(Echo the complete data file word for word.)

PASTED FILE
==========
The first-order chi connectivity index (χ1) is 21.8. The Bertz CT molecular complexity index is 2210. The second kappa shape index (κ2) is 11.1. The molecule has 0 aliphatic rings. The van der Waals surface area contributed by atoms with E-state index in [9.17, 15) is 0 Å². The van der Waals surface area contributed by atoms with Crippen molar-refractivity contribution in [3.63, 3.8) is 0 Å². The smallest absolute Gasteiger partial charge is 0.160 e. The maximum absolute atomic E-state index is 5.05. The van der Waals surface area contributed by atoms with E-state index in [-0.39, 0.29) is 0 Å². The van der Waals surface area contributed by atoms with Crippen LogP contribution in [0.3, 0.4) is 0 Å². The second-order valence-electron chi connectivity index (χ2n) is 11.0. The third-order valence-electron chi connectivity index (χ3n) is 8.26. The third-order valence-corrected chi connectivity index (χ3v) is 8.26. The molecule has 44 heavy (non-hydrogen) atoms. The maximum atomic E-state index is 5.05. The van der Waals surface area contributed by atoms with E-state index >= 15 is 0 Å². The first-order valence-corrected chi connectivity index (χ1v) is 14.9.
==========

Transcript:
The first-order chi connectivity index (χ1) is 21.8. The Bertz CT molecular complexity index is 2210. The second kappa shape index (κ2) is 11.1. The molecule has 0 aliphatic rings. The van der Waals surface area contributed by atoms with E-state index in [9.17, 15) is 0 Å². The van der Waals surface area contributed by atoms with Crippen molar-refractivity contribution in [3.63, 3.8) is 0 Å². The smallest absolute Gasteiger partial charge is 0.160 e. The maximum absolute atomic E-state index is 5.05. The van der Waals surface area contributed by atoms with E-state index in [-0.39, 0.29) is 0 Å². The van der Waals surface area contributed by atoms with Crippen LogP contribution in [0.3, 0.4) is 0 Å². The second-order valence-electron chi connectivity index (χ2n) is 11.0. The third-order valence-electron chi connectivity index (χ3n) is 8.26. The third-order valence-corrected chi connectivity index (χ3v) is 8.26. The molecule has 44 heavy (non-hydrogen) atoms. The maximum atomic E-state index is 5.05. The van der Waals surface area contributed by atoms with E-state index >= 15 is 0 Å². The first-order valence-corrected chi connectivity index (χ1v) is 14.9.